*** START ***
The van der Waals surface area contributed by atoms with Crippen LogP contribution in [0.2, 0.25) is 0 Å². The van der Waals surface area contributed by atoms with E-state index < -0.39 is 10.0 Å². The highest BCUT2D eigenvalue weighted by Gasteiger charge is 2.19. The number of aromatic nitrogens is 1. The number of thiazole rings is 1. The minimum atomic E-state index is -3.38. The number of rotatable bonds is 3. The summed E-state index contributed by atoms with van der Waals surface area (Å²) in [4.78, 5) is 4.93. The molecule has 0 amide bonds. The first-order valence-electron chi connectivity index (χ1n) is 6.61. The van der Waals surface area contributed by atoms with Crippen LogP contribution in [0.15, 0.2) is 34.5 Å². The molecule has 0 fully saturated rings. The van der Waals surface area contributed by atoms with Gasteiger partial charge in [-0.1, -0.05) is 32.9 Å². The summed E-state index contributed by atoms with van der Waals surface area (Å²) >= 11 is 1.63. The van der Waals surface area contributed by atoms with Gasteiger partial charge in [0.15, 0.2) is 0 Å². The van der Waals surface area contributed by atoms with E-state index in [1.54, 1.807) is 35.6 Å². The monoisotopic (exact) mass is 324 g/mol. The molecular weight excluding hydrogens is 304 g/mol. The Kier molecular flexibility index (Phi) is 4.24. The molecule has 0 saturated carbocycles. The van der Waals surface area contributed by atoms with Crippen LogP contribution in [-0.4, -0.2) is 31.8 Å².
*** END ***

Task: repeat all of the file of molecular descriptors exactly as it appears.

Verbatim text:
The van der Waals surface area contributed by atoms with Crippen LogP contribution in [0.2, 0.25) is 0 Å². The van der Waals surface area contributed by atoms with E-state index < -0.39 is 10.0 Å². The highest BCUT2D eigenvalue weighted by Gasteiger charge is 2.19. The number of aromatic nitrogens is 1. The number of thiazole rings is 1. The minimum atomic E-state index is -3.38. The number of rotatable bonds is 3. The summed E-state index contributed by atoms with van der Waals surface area (Å²) in [4.78, 5) is 4.93. The molecule has 0 amide bonds. The first-order valence-electron chi connectivity index (χ1n) is 6.61. The van der Waals surface area contributed by atoms with Crippen LogP contribution in [0.15, 0.2) is 34.5 Å². The molecule has 0 fully saturated rings. The van der Waals surface area contributed by atoms with Gasteiger partial charge in [-0.1, -0.05) is 32.9 Å². The summed E-state index contributed by atoms with van der Waals surface area (Å²) >= 11 is 1.63. The van der Waals surface area contributed by atoms with Gasteiger partial charge in [0.15, 0.2) is 0 Å². The van der Waals surface area contributed by atoms with E-state index in [1.54, 1.807) is 35.6 Å². The monoisotopic (exact) mass is 324 g/mol. The molecular weight excluding hydrogens is 304 g/mol. The Kier molecular flexibility index (Phi) is 4.24. The molecule has 0 saturated carbocycles. The van der Waals surface area contributed by atoms with Crippen LogP contribution in [-0.4, -0.2) is 31.8 Å².